Types In Nature: Jonathan Edwards On Typology -- By: Gerald R. McDermott

Journal: Bibliotheca Sacra
Volume: BSAC 175:699 (Jul 2018)
Article: Types In Nature: Jonathan Edwards On Typology
Author: Gerald R. McDermott

Types In Nature: Jonathan Edwards On Typology*

Gerald R. McDermott

* This is the third article in the four-part series “A Typological View of Reality,” delivered as the W. H. Griffith Thomas lectures at Dallas Theological Seminary, February 7–10, 2017. The ideas presented in these lectures have been adapted and expanded in Everyday Glory: The Revelation of God in All of Reality (Grand Rapids: Baker Academic, 2018).

Gerald R. McDermott is the Anglican Chair of Divinity, Samford University, Beeson Divinity School, Birmingham, Alabama.

The great Anglican priest and poet George Herbert wrote about looking through a window,

A man that looks on glass,
On it may stay his eye,
Or, if he pleaseth, through it pass,
And then the heav’n espy.1

Two centuries later the Jesuit poet Gerard Manley Hopkins wrote of nature radiating the glory of God:

The world is charged with the grandeur of God.
It will flame out, like shining from shook foil.2

Both of these British poets were Christians who saw the world in the way much of the Great Tradition has seen it—not just spotted here and there with signs, some near and some far, but as a sign in and of itself, with meaning from top to bottom. In other words, it’s not “turtles all the way down,” but wheels within wheels of glory, each layer and dimension full of words and images pointing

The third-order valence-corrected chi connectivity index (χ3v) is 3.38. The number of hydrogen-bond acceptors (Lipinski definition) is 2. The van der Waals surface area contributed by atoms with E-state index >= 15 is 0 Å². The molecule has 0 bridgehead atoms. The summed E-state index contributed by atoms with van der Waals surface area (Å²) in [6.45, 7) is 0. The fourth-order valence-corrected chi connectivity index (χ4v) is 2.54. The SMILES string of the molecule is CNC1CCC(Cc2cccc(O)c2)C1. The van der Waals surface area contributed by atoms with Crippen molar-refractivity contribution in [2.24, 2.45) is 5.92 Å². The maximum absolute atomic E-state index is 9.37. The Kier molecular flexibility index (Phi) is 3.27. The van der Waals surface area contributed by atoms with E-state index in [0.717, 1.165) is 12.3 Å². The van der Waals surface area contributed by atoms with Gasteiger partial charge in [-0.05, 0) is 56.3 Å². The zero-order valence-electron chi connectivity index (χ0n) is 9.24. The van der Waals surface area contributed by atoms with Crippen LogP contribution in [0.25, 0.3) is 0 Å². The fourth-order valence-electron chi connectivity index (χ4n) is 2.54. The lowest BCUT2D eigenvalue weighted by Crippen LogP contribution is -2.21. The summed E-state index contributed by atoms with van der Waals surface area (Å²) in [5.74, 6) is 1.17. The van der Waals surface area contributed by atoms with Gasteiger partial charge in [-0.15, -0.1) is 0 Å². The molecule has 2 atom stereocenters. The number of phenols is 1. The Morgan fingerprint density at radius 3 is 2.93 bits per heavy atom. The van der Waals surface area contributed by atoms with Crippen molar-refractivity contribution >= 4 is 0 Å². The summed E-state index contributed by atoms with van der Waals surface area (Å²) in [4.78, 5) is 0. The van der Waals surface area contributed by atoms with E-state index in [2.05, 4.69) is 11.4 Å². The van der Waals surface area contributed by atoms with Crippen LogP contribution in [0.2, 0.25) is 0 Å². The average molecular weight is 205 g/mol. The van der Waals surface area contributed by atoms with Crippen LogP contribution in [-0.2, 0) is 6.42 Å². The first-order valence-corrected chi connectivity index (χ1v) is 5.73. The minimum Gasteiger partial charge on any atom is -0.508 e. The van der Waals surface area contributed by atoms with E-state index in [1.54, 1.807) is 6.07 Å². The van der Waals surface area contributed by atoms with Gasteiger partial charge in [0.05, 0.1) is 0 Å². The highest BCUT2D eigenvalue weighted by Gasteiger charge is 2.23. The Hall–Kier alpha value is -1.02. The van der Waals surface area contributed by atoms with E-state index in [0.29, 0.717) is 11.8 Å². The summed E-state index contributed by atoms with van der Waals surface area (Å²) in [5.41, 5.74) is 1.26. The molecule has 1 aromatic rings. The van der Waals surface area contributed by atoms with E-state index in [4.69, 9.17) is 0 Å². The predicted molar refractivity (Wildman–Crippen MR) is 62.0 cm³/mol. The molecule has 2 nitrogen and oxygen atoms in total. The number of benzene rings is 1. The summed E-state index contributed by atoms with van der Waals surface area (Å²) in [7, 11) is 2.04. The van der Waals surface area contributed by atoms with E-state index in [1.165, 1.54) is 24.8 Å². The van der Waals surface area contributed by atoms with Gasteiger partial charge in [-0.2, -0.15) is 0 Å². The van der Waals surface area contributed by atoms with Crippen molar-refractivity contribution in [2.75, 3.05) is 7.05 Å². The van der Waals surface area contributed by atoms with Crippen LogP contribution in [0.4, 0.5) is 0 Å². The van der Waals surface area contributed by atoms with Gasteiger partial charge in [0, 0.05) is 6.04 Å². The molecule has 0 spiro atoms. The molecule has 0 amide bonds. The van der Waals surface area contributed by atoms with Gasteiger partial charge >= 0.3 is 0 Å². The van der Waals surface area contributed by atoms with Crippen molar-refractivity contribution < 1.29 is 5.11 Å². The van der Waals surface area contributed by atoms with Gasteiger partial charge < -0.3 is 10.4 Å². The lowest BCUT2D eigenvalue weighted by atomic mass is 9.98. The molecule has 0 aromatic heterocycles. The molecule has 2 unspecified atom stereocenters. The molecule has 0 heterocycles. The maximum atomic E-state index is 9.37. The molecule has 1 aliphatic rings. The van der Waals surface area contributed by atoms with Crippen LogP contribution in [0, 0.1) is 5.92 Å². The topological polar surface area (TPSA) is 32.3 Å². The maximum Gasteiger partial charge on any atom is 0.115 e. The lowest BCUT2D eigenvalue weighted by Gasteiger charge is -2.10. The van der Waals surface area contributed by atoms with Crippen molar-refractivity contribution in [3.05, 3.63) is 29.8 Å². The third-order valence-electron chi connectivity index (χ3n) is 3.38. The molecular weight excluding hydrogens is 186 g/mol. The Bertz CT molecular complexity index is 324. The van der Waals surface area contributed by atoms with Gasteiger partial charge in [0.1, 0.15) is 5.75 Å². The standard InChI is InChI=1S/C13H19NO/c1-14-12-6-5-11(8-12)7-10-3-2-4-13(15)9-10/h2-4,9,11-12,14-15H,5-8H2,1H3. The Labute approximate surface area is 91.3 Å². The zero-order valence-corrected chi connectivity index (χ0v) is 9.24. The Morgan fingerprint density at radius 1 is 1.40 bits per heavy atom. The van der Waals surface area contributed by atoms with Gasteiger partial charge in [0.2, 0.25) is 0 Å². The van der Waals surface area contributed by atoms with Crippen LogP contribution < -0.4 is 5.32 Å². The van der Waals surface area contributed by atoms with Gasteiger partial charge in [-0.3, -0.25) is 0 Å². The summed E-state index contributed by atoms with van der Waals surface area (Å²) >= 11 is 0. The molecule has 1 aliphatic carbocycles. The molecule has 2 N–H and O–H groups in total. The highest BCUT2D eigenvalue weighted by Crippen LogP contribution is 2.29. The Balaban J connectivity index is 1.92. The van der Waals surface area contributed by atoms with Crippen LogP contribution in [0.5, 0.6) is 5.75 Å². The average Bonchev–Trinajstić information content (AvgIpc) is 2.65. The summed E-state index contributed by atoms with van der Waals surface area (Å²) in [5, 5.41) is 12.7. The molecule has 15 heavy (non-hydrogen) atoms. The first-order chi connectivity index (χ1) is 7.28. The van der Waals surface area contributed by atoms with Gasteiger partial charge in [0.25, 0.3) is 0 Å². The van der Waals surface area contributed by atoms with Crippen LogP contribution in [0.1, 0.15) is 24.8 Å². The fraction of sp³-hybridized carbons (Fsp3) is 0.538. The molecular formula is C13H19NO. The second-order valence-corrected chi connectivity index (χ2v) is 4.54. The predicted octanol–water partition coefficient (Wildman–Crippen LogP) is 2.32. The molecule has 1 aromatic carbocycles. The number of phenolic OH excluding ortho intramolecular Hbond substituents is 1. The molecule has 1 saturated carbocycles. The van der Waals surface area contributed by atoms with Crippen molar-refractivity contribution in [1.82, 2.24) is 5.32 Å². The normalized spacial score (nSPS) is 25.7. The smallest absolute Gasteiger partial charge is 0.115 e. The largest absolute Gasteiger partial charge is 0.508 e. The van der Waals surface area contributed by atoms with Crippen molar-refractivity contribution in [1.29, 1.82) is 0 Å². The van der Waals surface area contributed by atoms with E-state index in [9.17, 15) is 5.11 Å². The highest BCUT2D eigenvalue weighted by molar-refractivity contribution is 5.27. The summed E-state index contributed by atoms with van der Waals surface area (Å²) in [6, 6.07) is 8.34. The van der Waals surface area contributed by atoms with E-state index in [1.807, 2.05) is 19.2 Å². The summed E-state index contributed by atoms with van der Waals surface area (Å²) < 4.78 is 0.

up and out to the Creator and Redeemer.

I suggest that it is not only tradition that teaches this but also Scripture. Or, in what Heiko Oberman famously called Tradition I, this is the Great Tradition’s understanding of Scripture, which for most of the church until the Council of Trent meant simply the traditional (or orthodox) way of understanding Scripture.3

For example, this is the way the Great Tradition read the author of Job. “Ask the beasts, and they will teach you; the birds of the heavens, and they will tell you; or the bushes of the earth, and they will teach you; and the fish of the sea will declare to you. Who among all these does not know that the hand of the Lord has done this?” (Job 12:7–9, ESV).

For in this, the beasts and birds and bushes and fish talk. They all say, “The Lord made me, and he is glorious!” Jesus suggested the same when he regularly pointed his hearers to the world of nature for c...

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